While you are spending time in Sisimiut or Kangerlussuaq, you can go for treasure-hunting. There is several geocaches in Kangerlussuaq and Sisimiut.
But you can do this treasure-hunting while you are walking the Arctic Circle Trail. TriNitro have made a multi-cache on the trail.
You can start the geocache hunting from Kangerlussuaq or Sisimiut.
You can read more information about Geocaching at the official site.
An elderly man got ill yesterday and had therefore activated an emergency signal. The SAR helicopter was sent from Kangerlussuaq to the location, but it took some hours before they found the man and his group.
Luckily they have the needed security device – and the man was flow to Sisimiut hospital.
So please remember your safety device, you never know what could happen.
You can watch youtube video, showing the helicopter taking off again.
Today we got a great news from Google Street View team. The images taken 12th april 2017, is now visible on Google Street View.
So now you can view the entire Arctic Circle Trail winter trail on Google Street View.
Direct link to Google Street View starting in Kangerlussuaq.
Greenland is not member of EU, so your rights depends on your actual travel.
If your flight is cancelled then Air Greenland will book you to another flight. But you won’t be compensated otherwise.
When you are travelling to Greenland from EU, then you have rights under EU rules!
Compensation is specified at different thresholds:
If you are only travelling from Kastrup Airport to Kangerlussuaq, then the distance is lower than 3500km (3431 kilometer). So remember this if you are travelling to another destination like Sisimiut on the same reservation. Then you will be compensated with the maximum compensation rate.
From Kastrup Airport to Kangerlussuaq = Type 2.
From Kastrup Airport to Kangerlussuaq, and then to Sisimiut = Type 3.
If you arrived at your final destination with a delay of more than 3 hours, you are entitled to compensation, unless the delay was due to extraordinary circumstances.
If an airline expects a flight to be delayed, passengers are entitled to refreshments and communication if the expected delay is more than:
And the flight to Kangerlussuaq is a type 3 flight.
Cash compensation for cancelation is a payment of:
€250, in the case of a type 1 flight
€400, in the case of a type 2 flight
€600, in the case of a type 3 flight
You can read Air Greenland leaflet with your right here.
Arctic Circle Trail (ACT) in Greenland is regularly recorded as one of the best long-distance hikes on the planet. The trail extends up to 200 kilometers (124 miles) from the edge of the ice cap to the angling town of Sisimiut on the West coast.
During the summer months from June to September the trail is usually free of snow and offers a spectacular hike from the icecap to Sisimiut’s coast.
Depending on fitness levels and the weather, it can take anywhere between 7-12 days to complete. Except for a few wooden huts for bad weather and one bridge over the biggest river the trail offers no luxuries.
The normal hiking season is from June to August. Just around 400 individuals for every year walk the trail.
The landscape along the path is very diverse, changing with each kilometer one comes closer to the coast. Passing through low valleys covered by many lakes, it’s a relatively easy walk with regards to elevation.
The only towns are located at the beginning and end of the trail, meaning you must pack all your own food & survival gear for the duration of the hike. Plus a complete lack of civilization nearby in the event of an unexpected emergency.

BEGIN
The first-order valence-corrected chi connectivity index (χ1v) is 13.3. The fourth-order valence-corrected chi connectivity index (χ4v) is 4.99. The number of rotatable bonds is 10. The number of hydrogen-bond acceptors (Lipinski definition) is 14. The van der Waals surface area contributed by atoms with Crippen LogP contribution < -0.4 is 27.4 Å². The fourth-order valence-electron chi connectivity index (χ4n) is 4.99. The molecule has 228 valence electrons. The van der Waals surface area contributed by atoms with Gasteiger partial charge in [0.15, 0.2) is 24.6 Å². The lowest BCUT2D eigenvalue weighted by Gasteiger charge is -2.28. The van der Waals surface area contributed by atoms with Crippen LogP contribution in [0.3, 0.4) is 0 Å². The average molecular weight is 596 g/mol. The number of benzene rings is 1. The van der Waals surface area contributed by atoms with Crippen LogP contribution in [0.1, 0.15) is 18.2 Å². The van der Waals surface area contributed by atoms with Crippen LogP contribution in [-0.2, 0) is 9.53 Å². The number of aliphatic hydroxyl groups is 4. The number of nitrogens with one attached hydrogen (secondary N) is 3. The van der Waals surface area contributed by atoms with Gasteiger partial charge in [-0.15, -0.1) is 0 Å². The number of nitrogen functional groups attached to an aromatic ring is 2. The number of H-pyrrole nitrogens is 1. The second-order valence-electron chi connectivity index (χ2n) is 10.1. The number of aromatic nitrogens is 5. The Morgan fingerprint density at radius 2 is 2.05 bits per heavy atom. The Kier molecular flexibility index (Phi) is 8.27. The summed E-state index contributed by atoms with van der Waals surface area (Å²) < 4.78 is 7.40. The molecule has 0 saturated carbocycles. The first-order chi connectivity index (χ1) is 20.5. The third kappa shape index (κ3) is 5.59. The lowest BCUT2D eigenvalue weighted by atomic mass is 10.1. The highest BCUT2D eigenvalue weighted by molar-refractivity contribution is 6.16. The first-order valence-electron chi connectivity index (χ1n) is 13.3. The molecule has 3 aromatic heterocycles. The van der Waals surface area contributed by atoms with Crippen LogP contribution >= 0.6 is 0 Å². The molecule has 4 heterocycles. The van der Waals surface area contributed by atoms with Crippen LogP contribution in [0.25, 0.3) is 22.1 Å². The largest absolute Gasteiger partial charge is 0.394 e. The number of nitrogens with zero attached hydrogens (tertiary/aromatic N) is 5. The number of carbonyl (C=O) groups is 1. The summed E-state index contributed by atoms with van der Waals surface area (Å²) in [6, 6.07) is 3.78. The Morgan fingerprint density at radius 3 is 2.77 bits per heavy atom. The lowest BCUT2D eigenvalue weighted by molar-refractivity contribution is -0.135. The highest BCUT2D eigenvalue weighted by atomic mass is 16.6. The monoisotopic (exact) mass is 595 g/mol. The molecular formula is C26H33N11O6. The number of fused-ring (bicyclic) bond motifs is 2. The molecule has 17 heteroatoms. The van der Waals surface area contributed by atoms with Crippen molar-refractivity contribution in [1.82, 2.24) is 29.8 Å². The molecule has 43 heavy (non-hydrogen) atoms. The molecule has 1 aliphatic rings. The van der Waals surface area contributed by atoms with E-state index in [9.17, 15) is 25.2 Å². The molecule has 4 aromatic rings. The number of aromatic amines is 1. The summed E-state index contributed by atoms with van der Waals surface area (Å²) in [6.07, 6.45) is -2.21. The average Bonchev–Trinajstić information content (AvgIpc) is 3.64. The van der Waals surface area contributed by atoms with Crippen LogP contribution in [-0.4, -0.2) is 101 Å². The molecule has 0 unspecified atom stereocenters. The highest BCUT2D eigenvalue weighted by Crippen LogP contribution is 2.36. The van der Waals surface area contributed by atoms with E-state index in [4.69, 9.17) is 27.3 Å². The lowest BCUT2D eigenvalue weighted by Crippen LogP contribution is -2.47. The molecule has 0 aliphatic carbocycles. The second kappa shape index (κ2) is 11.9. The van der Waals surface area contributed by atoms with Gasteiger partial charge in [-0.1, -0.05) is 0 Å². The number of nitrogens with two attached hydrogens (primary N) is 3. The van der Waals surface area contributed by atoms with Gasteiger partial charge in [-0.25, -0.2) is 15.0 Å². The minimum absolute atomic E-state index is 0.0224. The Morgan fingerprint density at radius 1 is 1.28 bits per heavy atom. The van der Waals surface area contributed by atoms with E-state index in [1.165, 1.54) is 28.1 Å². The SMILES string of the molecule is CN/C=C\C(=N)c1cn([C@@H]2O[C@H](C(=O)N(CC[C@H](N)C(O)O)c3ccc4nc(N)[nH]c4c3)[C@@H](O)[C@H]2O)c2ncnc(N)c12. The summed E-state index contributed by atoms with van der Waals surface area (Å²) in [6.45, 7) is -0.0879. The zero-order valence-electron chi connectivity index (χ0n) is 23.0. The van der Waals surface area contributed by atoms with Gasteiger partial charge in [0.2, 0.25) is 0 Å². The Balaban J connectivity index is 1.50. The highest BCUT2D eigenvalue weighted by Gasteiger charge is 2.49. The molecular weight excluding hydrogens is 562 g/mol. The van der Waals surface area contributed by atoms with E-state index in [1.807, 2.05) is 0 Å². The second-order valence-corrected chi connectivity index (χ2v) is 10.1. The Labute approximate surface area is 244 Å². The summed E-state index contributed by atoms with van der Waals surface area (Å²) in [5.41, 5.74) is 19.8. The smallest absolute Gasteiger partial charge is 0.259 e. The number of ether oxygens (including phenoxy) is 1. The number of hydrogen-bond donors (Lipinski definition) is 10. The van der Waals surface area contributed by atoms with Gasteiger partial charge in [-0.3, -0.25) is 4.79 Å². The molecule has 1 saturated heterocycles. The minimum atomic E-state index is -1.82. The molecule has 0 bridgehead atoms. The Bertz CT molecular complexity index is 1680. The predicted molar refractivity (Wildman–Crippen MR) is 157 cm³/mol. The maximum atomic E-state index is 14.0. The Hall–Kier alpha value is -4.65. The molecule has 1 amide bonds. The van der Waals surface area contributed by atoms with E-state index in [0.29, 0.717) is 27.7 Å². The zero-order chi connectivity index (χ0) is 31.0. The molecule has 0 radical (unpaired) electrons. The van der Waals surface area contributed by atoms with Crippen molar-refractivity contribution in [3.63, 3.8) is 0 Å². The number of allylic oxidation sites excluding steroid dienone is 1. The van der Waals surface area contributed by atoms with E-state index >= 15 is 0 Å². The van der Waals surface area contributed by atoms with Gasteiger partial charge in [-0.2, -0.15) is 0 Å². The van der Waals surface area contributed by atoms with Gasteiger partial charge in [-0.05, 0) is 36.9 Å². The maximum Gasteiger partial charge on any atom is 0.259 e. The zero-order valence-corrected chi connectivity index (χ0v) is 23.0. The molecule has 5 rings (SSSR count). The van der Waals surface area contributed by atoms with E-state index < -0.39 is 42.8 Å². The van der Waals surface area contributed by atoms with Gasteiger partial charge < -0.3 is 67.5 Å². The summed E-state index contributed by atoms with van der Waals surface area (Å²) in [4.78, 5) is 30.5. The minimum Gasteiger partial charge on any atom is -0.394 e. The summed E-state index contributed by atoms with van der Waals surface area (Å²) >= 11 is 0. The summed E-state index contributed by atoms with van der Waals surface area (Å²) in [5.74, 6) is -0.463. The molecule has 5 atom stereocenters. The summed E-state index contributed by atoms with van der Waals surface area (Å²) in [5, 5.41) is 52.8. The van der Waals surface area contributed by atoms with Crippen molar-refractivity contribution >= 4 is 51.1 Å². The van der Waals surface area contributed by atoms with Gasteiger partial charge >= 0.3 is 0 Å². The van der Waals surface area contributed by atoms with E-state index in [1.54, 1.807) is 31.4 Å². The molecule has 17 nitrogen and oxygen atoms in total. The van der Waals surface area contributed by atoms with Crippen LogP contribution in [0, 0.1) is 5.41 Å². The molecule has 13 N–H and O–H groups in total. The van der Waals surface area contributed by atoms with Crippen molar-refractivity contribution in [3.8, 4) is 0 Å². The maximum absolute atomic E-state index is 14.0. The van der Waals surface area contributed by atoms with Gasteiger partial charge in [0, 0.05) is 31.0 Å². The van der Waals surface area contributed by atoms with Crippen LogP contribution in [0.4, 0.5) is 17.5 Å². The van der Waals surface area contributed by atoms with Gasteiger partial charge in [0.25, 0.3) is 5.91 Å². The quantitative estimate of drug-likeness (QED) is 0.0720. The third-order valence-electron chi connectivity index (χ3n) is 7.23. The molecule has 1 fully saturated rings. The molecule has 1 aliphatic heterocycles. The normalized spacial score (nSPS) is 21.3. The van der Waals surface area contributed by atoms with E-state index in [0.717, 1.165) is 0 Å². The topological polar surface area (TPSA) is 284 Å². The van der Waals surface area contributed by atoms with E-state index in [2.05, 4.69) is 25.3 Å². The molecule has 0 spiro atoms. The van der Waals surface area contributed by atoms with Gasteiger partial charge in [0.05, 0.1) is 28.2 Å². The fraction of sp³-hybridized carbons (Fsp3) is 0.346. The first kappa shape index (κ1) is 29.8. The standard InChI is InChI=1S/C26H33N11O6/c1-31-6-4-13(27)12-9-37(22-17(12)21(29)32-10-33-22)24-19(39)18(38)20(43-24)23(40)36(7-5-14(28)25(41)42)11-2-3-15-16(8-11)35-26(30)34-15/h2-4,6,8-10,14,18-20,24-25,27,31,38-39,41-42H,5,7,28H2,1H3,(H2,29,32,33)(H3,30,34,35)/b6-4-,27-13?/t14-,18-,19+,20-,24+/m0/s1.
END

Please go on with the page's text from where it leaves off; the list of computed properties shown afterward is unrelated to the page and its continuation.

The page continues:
ACT hikers must have experience surviving alone in the wild, understanding their own particular breaking points, reading weather patterns, and the capacity to explore new territory using a map and compass.
You’ll want to buy a series of 3 paper topographical maps that cover the entire length of the ACT. These maps are named Kangerlussuaq, Pingu and Sisimiut.
Most people enter ACT through the old military base in Kangerlussuaq which now is the international airport of Greenland. It’s thus a perfect starting point for hiking on the ACT since you just have to get out of the plane and start walking. Many hikers take the coastline either to Ilulissat to the north, or to Nuuk to the south. And if you haven’t got enough of the ACT, then you can start walking back to Kangerlussuaq ?
Just across the street from the terminal, there is a larger supermarket from which basic supplies can be bought. You can buy some ingredients for trail mix, but prepare your own trail mix before you arrive. It will be cheaper and you’ll have more options.
To actually start hiking on the ACT you have to follow a road along to Killy Ville for about 14 km to reach the of beginning trail. If you don’t want to walk that far you can also take a cab from Kangerlussuaq. If you decide to walk all the way make sure to pick up water in Kangerlussuaq since there aren’t that many source of clean water directly near the road.
The entire trail is generally marked with cairns those can be spread quite far apart. An additional problem for orientation is that you can every now and then come across hunting trails which might take you into completely different directions.
Having a close look at the map and using the many lakes as orientation is thus a big help to find the trail.
From Kangerlussuaq you are also quite close to the Greenland Ice Sheet so you can plan one or two days extra for a detour.
Around 85 per cent of Greenland is still within the grip of the geological period, covered by a huge ice cap that reaches a most thickness of regarding 3km (2 miles) within the middle of the country. In some places the ice reaches the sea, where it calves’ icebergs into the water. In other places the ice terminates a lot of than 200km (125 miles) from the ocean, leaving a strip of land that is freed from snow and ice throughout the summer.
The ACT exploits one among the widest of those unfrozen regions, which enjoys some of the country’s best weather.